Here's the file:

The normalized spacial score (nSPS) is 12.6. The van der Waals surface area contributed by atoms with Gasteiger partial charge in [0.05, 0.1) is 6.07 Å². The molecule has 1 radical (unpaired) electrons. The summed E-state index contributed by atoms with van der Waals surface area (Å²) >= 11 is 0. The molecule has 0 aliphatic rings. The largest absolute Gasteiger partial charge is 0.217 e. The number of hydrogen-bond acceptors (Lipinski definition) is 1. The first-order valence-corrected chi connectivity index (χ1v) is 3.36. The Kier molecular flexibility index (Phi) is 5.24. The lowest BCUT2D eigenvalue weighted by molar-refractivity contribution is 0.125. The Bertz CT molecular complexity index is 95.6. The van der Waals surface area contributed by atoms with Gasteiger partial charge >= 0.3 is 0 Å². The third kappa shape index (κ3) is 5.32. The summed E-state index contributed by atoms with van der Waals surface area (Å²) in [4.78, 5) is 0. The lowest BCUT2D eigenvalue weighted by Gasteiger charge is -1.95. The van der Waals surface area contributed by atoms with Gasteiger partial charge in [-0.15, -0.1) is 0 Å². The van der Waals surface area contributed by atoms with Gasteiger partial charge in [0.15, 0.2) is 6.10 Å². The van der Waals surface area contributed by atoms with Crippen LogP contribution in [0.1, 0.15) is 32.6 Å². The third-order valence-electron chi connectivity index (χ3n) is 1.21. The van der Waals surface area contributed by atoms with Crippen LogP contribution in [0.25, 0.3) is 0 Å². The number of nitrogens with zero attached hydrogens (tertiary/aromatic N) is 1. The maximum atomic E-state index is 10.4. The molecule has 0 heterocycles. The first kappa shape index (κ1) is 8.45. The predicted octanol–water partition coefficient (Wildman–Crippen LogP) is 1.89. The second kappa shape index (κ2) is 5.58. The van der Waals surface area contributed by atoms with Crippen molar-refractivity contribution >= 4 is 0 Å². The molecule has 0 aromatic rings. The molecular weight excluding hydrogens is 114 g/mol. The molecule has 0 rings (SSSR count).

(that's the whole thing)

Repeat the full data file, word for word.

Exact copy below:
The normalized spacial score (nSPS) is 12.6. The van der Waals surface area contributed by atoms with Gasteiger partial charge in [0.05, 0.1) is 6.07 Å². The molecule has 1 radical (unpaired) electrons. The summed E-state index contributed by atoms with van der Waals surface area (Å²) >= 11 is 0. The molecule has 0 aliphatic rings. The largest absolute Gasteiger partial charge is 0.217 e. The number of hydrogen-bond acceptors (Lipinski definition) is 1. The first-order valence-corrected chi connectivity index (χ1v) is 3.36. The Kier molecular flexibility index (Phi) is 5.24. The lowest BCUT2D eigenvalue weighted by molar-refractivity contribution is 0.125. The Bertz CT molecular complexity index is 95.6. The van der Waals surface area contributed by atoms with Gasteiger partial charge >= 0.3 is 0 Å². The third kappa shape index (κ3) is 5.32. The summed E-state index contributed by atoms with van der Waals surface area (Å²) in [4.78, 5) is 0. The lowest BCUT2D eigenvalue weighted by Gasteiger charge is -1.95. The van der Waals surface area contributed by atoms with Gasteiger partial charge in [-0.15, -0.1) is 0 Å². The van der Waals surface area contributed by atoms with Gasteiger partial charge in [0.15, 0.2) is 6.10 Å². The van der Waals surface area contributed by atoms with Crippen LogP contribution in [0.1, 0.15) is 32.6 Å². The third-order valence-electron chi connectivity index (χ3n) is 1.21. The van der Waals surface area contributed by atoms with Crippen LogP contribution in [0.25, 0.3) is 0 Å². The number of nitrogens with zero attached hydrogens (tertiary/aromatic N) is 1. The maximum atomic E-state index is 10.4. The molecule has 0 heterocycles. The first kappa shape index (κ1) is 8.45. The predicted octanol–water partition coefficient (Wildman–Crippen LogP) is 1.89. The second kappa shape index (κ2) is 5.58. The van der Waals surface area contributed by atoms with Crippen molar-refractivity contribution >= 4 is 0 Å². The molecule has 0 aromatic rings. The molecular weight excluding hydrogens is 114 g/mol. The molecule has 0 rings (SSSR count).